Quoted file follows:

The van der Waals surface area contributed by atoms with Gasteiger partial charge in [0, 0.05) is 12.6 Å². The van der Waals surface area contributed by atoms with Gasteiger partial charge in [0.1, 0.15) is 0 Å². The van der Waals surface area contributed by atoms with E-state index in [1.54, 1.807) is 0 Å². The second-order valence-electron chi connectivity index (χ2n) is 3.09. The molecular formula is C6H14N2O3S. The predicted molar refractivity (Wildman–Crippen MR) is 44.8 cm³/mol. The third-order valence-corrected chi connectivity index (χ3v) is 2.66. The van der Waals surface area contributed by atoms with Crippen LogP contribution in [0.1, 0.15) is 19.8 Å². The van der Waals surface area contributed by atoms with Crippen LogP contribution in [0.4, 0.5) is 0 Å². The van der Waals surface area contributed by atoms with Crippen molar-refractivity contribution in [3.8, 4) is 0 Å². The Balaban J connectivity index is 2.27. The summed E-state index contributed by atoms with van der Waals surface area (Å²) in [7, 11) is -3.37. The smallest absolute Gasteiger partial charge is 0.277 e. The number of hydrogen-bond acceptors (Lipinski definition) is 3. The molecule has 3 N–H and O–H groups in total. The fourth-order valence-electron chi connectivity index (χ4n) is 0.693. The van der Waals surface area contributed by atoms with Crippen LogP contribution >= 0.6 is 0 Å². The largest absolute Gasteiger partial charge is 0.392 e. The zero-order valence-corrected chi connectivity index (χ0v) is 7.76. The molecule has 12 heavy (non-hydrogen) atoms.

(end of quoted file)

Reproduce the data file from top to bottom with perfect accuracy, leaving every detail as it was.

The van der Waals surface area contributed by atoms with Gasteiger partial charge in [0, 0.05) is 12.6 Å². The van der Waals surface area contributed by atoms with Gasteiger partial charge in [0.1, 0.15) is 0 Å². The van der Waals surface area contributed by atoms with E-state index in [1.54, 1.807) is 0 Å². The second-order valence-electron chi connectivity index (χ2n) is 3.09. The molecular formula is C6H14N2O3S. The predicted molar refractivity (Wildman–Crippen MR) is 44.8 cm³/mol. The third-order valence-corrected chi connectivity index (χ3v) is 2.66. The van der Waals surface area contributed by atoms with Crippen LogP contribution in [0.1, 0.15) is 19.8 Å². The van der Waals surface area contributed by atoms with Crippen LogP contribution in [0.4, 0.5) is 0 Å². The van der Waals surface area contributed by atoms with Crippen molar-refractivity contribution in [3.8, 4) is 0 Å². The Balaban J connectivity index is 2.27. The summed E-state index contributed by atoms with van der Waals surface area (Å²) in [7, 11) is -3.37. The smallest absolute Gasteiger partial charge is 0.277 e. The number of hydrogen-bond acceptors (Lipinski definition) is 3. The molecule has 3 N–H and O–H groups in total. The fourth-order valence-electron chi connectivity index (χ4n) is 0.693. The van der Waals surface area contributed by atoms with Crippen LogP contribution >= 0.6 is 0 Å². The largest absolute Gasteiger partial charge is 0.392 e. The zero-order valence-corrected chi connectivity index (χ0v) is 7.76. The molecule has 12 heavy (non-hydrogen) atoms.